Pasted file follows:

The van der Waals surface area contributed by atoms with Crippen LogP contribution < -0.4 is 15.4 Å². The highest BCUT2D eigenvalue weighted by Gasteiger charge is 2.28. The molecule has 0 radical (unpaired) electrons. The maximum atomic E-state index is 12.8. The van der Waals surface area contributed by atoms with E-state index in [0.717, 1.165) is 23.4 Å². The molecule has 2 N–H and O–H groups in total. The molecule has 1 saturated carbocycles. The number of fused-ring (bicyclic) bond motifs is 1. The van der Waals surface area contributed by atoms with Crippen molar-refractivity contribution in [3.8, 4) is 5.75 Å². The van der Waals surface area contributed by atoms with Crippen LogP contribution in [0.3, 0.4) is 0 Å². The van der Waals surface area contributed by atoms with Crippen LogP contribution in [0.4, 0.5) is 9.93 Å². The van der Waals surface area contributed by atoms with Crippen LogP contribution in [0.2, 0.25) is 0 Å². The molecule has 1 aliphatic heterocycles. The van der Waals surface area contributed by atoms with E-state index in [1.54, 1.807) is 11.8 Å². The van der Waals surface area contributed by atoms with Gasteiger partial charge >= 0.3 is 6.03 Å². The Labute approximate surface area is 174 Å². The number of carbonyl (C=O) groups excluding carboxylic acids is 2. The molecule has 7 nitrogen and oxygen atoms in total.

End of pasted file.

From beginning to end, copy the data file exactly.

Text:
The van der Waals surface area contributed by atoms with Crippen LogP contribution < -0.4 is 15.4 Å². The highest BCUT2D eigenvalue weighted by Gasteiger charge is 2.28. The molecule has 0 radical (unpaired) electrons. The maximum atomic E-state index is 12.8. The van der Waals surface area contributed by atoms with E-state index in [0.717, 1.165) is 23.4 Å². The molecule has 2 N–H and O–H groups in total. The molecule has 1 saturated carbocycles. The number of fused-ring (bicyclic) bond motifs is 1. The van der Waals surface area contributed by atoms with Crippen molar-refractivity contribution in [3.8, 4) is 5.75 Å². The van der Waals surface area contributed by atoms with Crippen LogP contribution in [0.3, 0.4) is 0 Å². The van der Waals surface area contributed by atoms with Crippen LogP contribution in [0.4, 0.5) is 9.93 Å². The van der Waals surface area contributed by atoms with Crippen LogP contribution in [0.2, 0.25) is 0 Å². The molecule has 1 aliphatic heterocycles. The van der Waals surface area contributed by atoms with E-state index in [1.54, 1.807) is 11.8 Å². The van der Waals surface area contributed by atoms with Gasteiger partial charge >= 0.3 is 6.03 Å². The Labute approximate surface area is 174 Å². The number of carbonyl (C=O) groups excluding carboxylic acids is 2. The molecule has 7 nitrogen and oxygen atoms in total.